Wednesday, August 18, 2010

The LORD Is My Shepherd; There Is Nothing I Shall Want.

Wednesday of the Twentieth Week in Ordinary Time
Reading I
Ezekiel 34:1-11
The word of the Lord came to me:
Son of man, prophesy against the shepherds of Israel,
in these words prophesy to them to the shepherds:
Thus says the Lord GOD:
Woe to the shepherds of Israel
who have been pasturing themselves!
Should not shepherds, rather, pasture sheep?
You have fed off their milk, worn their wool,
and slaughtered the fatlings,
but the sheep you have not pastured.
You did not strengthen the weak nor heal the sick
nor bind up the injured.
You did not bring back the strayed nor seek the lost,
but you lorded it over them harshly and brutally.
So they were scattered for the lack of a shepherd,
and became food for all the wild beasts.
My sheep were scattered
and wandered over all the mountains and high hills;
my sheep were scattered over the whole earth,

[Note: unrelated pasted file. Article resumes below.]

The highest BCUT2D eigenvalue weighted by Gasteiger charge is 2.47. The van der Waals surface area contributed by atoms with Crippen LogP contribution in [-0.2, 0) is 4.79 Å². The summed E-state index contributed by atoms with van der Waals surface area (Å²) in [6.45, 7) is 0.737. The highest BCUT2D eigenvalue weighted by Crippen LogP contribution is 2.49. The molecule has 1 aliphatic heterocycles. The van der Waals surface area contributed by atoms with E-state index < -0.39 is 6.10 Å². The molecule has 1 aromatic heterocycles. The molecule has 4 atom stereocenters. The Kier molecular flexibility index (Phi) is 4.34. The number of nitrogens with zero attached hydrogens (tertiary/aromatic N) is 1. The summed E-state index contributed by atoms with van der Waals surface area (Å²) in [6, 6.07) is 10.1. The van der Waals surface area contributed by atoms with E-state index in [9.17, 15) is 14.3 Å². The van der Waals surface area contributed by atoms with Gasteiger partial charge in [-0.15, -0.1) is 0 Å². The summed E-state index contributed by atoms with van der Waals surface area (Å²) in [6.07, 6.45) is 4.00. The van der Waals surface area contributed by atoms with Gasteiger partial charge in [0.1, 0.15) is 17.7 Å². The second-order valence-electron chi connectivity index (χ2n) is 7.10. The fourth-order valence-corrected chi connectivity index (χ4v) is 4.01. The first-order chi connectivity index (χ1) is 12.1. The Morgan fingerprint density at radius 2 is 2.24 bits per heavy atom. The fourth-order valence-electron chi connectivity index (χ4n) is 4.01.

with no one to look after them or to search for them.

Therefore, shepherds, hear the word of the LORD:
As I live, says the Lord GOD,
because my sheep have been given over to pillage,
and because my sheep have become food for every wild beast,
for lack of a shepherd;
because my shepherds did not look after my sheep,
but pastured themselves and did not pasture my sheep;
because of this, shepherds, hear the word of the LORD:
Thus says the Lord GOD:
I swear I am coming against these shepherds.
I will claim my sheep from them
and put a stop to their shepherding my sheep
so that they may no longer pasture themselves.
I will save my sheep,